An Unheralded Strength of Scouting: Nurturing Life-Long Friendship (Stephen Bergman)
If memory serves, the 1950s edition of THE HANDBOOK FOR BOYS, colloquially known as the Boy Scout Handbook, in highlighting the strengths and attractions of the movement, alluded to the friendships that were bound to form among members of one’s patrol and one’s troop. Understandably, the material made no reference to maintaining these relationships for, say, sixty-five or more years. For the adolescent psyche, pondering the likely events of the next several months may be the extent of introspection about the future. Adolescents tend to live in the present. Yet, arguably, Scouting, in various ways, may well have planted the seed in terms of the merit of sustained friendship.
Of course, the SCOUT LAW does allude to friendship: “A Scout is Trustworthy, Loyal, Helpful, FRIENDLY...” We all know the drill. Did any of us take the Scout Law literally? The answer is negative. But, these guidelines to conduct may have had a greater long-term influence than many of us could have imagined.
As a Camp Man, Lakeside Division rookie in 1953, l was housed with my “home troop” in Kiwiken, a nondescript lean-to campsite. The sole claim to fame of the place was its proximity to The Tower of Friendship.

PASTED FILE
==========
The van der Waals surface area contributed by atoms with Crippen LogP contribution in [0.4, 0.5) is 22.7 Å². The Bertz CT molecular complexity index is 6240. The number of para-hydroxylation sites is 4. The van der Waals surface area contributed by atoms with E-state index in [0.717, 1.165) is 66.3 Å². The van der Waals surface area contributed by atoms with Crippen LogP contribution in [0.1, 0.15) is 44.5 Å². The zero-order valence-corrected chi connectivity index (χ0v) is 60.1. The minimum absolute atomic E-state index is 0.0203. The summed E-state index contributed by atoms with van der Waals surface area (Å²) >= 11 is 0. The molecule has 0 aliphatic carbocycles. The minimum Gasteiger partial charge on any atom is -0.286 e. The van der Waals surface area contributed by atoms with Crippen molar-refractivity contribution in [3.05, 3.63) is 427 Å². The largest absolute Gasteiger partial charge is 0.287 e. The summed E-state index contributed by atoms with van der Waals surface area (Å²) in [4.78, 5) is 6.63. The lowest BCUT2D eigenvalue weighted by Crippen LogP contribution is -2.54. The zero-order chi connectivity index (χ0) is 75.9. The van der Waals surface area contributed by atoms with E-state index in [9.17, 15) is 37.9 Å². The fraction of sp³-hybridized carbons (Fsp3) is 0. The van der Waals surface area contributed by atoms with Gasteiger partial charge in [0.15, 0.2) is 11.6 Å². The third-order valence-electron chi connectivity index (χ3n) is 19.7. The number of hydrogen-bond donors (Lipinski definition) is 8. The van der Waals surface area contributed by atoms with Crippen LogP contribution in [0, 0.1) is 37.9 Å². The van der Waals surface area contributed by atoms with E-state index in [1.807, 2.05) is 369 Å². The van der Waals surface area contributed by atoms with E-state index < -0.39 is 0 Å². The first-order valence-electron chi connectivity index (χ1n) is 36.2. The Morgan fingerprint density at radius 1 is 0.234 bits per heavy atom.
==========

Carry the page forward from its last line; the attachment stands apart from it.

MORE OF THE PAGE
Virtually every Scout from each camp which bordered Crystal Lake took a day hike to The Tower of Friendship and was exposed to its lore. The “hike” from Kiwiken to the Tower was approximately two hundred yards, so our visits were virtually on a daily basis. We were in awe of the collection of stones from each of the states and from several foreign countries...all provided by Scouts like ourselves. Our conversations focused on the place names. On some level we comprehended the relevance of the Tower as a physical symbol of the profound bonds created through Scouting.
Fast forward to the present. As we speak, a friendship founded in the mid -1950s through Queens Council Scouting, Ten Mile River participation and Suanhacky Lodge leadership is as strong as ever. The bond of friendship between Stephen Bergman (Suanhacky Lodge Chief, 1959-60) and Martin Von Holden, (Suanhacky Lodge Chief, 1960-61) and their respective families is rock solid. Thank you, Queens Council Scouting, for influencing two lives in such a sustained and profound manner.
The HANDBOOK FOR BOYS may not have defined the entire scenario, but it did its job well!